Days after the release of OSRA last week, I saw the optical chemistry structure recognition on the front page of my favorite Dutch /. equivalent, Tweakers.net, Duitsers leren computer chemische structuren herkennen, written by René Gerritsen. The article discusses the Fraunhofer Institute's ChemoCR, which was, IIRC, presented as poster at last year's German Conference on Chemoinformatics (to be held again this year). Meanwhile, the CCL.net mailing list had a discussion on the alternatives too; I think it is fair to say that the chemical community realizes the important of these tools. Below is a short overview of the available tools, including some important information regarding integration into workflows.
ChemoCR seems to be proprietary software, as I could not find any download, and InfoChem seems to be the party to sell licenses. The screenshot in the Tweakers.net article seems to show that is is written in Java, but that hardly matters if not open source. The project is said to have started three years ago.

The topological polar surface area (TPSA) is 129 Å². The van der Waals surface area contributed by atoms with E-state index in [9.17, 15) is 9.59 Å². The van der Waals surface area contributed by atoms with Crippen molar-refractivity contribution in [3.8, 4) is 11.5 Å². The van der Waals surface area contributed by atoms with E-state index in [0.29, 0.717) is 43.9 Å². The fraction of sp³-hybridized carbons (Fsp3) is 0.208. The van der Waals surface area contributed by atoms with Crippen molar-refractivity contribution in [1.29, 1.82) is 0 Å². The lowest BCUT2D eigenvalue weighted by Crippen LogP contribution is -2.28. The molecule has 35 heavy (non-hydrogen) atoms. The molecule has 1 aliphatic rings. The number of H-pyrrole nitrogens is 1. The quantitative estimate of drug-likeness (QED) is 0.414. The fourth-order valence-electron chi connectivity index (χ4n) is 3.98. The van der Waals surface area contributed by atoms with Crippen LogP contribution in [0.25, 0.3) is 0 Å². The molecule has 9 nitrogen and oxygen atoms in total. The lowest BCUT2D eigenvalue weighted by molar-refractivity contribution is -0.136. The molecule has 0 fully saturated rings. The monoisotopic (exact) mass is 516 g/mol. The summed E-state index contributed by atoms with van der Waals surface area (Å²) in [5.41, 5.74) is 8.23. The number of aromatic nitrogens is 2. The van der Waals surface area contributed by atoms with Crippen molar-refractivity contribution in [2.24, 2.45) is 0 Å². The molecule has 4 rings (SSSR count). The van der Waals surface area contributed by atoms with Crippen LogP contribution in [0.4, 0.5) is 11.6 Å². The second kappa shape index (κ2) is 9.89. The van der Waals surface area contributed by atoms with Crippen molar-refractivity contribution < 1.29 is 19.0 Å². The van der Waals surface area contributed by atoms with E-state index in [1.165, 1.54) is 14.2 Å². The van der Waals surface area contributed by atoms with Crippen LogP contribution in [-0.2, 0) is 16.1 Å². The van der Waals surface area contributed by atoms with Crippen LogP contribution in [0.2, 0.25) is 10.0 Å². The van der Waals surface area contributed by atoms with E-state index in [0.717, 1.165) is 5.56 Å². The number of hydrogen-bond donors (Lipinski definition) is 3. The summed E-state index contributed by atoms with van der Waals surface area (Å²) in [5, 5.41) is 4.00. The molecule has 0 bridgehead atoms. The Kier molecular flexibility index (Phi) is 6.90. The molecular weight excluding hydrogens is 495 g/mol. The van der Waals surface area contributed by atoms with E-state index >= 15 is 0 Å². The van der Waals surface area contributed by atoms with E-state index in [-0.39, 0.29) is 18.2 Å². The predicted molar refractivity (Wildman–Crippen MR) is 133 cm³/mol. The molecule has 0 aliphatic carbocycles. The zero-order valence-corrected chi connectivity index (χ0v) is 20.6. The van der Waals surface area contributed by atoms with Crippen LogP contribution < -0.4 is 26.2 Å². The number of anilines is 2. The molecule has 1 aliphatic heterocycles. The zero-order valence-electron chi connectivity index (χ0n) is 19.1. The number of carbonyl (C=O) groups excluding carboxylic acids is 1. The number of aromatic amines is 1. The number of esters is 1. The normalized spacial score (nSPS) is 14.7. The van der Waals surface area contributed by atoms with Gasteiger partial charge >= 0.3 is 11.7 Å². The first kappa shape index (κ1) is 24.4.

CLiDE is another commercial (expensive) program to do the job. It was developed more than ten years ago, and the most recent scientific publication is from 1997 (as the webpage states).
OSRA (see my previous blog) is opensource and uses the GPL license. It is written in C++. It does not as feature complete as ChemoCR yet, but that will surely come. This project is surely the youngest project.
I have not picked up copy of the paper Kekule: OCR-optical chemical (structure) recognition cited by Tony, so cannot say much about that right now.
It is obvious that only OSRA lends itself to embedding in reproducable workflows. Debra Banville reviewed the two commercial programs CLiDE and ChemoCR last year, along with a few other text mining tools in chemoinformatics. I am curious about her opinion of the new opensource tools in this arena.